Roth IRA accounts differ from other IRAs in that your contributions are made in after-tax dollars. If you follow the Roth IRA rules, your withdrawals of any earnings in the account can be tax-free. Thanks to this tax-free provision, Roth IRAs can be a powerful tool in creating long-term wealth.
Generally, to take advantage of the tax-free nature of a Roth IRA when taking distributions:
- You must be age 59½ or older.
- You must have had funds in the Roth IRA account for more than 5 years.
- You must understand what is being distributed (contributions, converted funds or account earnings).
- You must know your possible tax-free distribution options.
If you do not comply with these rules you could be subject to income tax and a 10% early withdrawal penalty. But wait! There are ways to avoid taxes and penalties on withdrawals.
- Plan around the 10% early withdrawal penalty. Prior to withdrawing funds, ask for help to ensure you know whether you will be subject to the early withdrawal penalty.
- Remember that contributions have already been taxed. The portion of an early distribution from a Roth IRA account subject to income tax is only the untaxed earnings on your contributions. Your basis (what you contributed) in the account can be withdrawn without tax implications.
- Keep separate accounts. The taxability of a withdrawal can be complicated. Are you withdrawing contributions, converted funds or earnings? How long have the funds been in the Roth IRA? Because Roth IRA distribution rules can be complex, if you convert funds from another retirement account into a Roth IRA, do so in a separate account. It will then be easier to understand the impact of a withdrawal from the account.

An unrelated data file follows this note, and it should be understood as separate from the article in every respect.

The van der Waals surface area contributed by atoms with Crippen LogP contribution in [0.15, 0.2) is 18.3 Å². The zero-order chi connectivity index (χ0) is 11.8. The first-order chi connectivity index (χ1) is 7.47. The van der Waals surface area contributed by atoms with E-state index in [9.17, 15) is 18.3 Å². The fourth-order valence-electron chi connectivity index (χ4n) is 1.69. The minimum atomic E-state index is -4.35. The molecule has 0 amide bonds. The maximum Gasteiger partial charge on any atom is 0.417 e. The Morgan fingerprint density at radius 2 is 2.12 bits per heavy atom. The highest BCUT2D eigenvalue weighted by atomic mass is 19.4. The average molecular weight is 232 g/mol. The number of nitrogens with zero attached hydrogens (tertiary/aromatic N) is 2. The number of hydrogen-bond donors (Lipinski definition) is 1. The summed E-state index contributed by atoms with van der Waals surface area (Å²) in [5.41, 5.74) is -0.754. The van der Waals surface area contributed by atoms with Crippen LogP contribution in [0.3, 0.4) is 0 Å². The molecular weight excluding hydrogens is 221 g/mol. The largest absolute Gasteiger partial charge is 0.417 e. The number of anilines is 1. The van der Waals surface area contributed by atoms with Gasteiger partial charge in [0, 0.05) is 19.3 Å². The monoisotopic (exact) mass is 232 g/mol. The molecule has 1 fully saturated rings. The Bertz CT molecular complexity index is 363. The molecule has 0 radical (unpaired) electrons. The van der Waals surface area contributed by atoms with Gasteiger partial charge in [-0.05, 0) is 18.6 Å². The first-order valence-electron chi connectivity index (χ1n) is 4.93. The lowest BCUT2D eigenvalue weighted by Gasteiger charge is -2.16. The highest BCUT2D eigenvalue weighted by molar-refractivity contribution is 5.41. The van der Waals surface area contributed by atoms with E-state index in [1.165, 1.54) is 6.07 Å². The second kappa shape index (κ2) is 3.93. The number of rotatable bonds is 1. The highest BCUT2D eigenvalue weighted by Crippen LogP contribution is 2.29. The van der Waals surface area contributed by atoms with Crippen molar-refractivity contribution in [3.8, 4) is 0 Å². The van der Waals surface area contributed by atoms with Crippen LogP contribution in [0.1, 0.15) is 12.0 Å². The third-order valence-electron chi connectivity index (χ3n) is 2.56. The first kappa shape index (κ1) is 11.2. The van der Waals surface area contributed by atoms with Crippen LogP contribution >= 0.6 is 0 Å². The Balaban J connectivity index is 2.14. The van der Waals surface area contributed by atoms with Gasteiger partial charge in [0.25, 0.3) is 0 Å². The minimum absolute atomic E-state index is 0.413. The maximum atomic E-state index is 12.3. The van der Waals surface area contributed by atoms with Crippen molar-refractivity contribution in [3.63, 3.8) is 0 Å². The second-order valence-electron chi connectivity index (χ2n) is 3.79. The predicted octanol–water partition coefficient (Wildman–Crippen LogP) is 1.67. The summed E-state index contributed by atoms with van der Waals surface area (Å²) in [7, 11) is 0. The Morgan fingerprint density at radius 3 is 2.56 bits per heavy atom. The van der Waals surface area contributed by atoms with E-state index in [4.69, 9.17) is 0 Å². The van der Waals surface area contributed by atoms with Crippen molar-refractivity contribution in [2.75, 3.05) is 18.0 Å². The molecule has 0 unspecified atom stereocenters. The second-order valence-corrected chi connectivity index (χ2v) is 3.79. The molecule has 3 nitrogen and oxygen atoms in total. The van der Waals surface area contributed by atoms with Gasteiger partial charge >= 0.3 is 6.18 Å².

- Understand the rules for qualified early withdrawals. If you use the distributions for a qualified reason, you can avoid the early distribution penalty. Some of the more common qualified early withdrawals from a Roth IRA include:
- College. If you withdraw Roth IRA earnings to pay for college expenses, you will pay tax on the earnings withdrawn, but you will not be subject to the 10% early withdrawal penalty.
- First-time home buyer. Even if you have had your Roth IRA for less than five years, you can withdraw up to $10,000 in Roth IRA earnings tax-free and penalty-free if it is used to buy a first home.
- Account holder disability or death.
- Unreimbursed medical expenses that exceed your itemized deduction threshold.
- Substantially equal periodic payments. These must be made over the defined life-expectancy of the IRA holder using specific rules to avoid the early withdrawal penalty.
One of the best attributes of Roth IRAs is the lack of a minimum withdrawal requirement. Unlike traditional IRA rules, Roth IRA rules do not require you to take money out when you reach a certain age. As a result, your account can continue to grow tax free. In many cases, investors utilize this advantage as an estate-planning strategy. Heirs have the ability to withdraw the funds tax and penalty-free, meaning that they may inherit a greater amount of money net of taxes.
As with any financial strategy, knowing the ins-and-outs is critical to enjoying the full benefits of the Roth IRA. There are income limits and contribution limits to consider, in addition to evaluating the costs and benefits of pre-tax versus post-tax retirement savings. Wisdom Wealth Strategies provides expert retirement, tax, and investing advice to clients. If we can help you too, please be in touch.
Andrea L. Blackwelder, CFP®, ChFC, CDFA® and Joseph D. Clemens, CFP®, EA are the founders and partners of Wisdom Wealth Strategies. Their shared passion is simple: to bring financial empowerment, understanding, and peace-of mind to people who wish to improve their financial future, build wealth for their families, and achieve financial independence. Click here to find out more about how you can work with the Denver Financial Advisors at Wisdom Wealth Strategies.